The free PDF number 8 worksheet below encourages kids to recognise, count, trace, and color the number eight. As kids get more practice, and become more familiar with numbers, it gradually opens up the fascinating world of math and patterns wider.
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How might you help your kids learn the number eight? Some typical props include spiders (8 legs), octopus (8 arms), and an umbrella (8 spokes). These can be great for counting practice in the real world.
What else might you use to practice drawing the number eight? A salt tray? sand? with sprinkles? You can draw the number and then shake to reset which is good fun.
I do love a game. How about using balloons? Can they count to 8 while keeping the balloon from touching the floor? Counting everytime they hit it up? Can they do it only using their left hand? their feet and legs? Can they do it with a silly monster (played rather wonderfully by me) trying to stop them?
Can they find the balloon with the number eight on it? Assuming you have a safe play area and enough adult support, you could get whoever is playing to spin around for 8 seconds so they become dizzy then try and find a balloon with an eight on it. I would sometimes also spin the child myself just so I can control the level of dizziness. Especially if I have a kid who is a bit nuts! So simple and so much fun! You could even get the kids to try and count to 8 once they've found the balloon to complete the task. Doing all this while dizzy provided plenty of laughs and good times.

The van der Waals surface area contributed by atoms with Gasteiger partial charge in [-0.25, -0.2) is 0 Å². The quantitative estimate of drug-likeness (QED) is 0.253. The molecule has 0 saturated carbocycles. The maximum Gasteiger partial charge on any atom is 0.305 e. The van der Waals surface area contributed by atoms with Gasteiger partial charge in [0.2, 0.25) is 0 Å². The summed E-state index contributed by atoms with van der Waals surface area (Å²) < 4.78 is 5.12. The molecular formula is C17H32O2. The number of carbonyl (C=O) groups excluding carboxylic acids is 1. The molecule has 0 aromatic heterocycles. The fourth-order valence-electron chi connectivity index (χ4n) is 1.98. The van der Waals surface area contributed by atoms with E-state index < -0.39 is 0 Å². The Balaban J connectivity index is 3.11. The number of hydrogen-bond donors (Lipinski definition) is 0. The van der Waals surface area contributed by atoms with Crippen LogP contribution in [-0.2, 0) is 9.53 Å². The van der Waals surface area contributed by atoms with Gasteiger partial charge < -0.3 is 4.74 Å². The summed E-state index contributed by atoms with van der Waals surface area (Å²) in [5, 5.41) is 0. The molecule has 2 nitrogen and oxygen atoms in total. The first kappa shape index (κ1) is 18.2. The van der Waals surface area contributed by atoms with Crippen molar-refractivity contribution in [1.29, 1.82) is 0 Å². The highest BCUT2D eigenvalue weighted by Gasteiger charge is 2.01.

How about choosing a few nursery rhymes or number songs and singing them throughout the day? Do you remember the ones you used to sing when you were a child? I remember singing ten green bottles and ten in a bed quite a lot. Oh yeah, and of course once I caught a fish alive. Maybe ten little duckies staying with the duckling theme of the worksheet above?
How about counting duckies at bath time? Or a trip to the park to find some real ducks?
However you go about it, I hope it's low-stress and fun for all.
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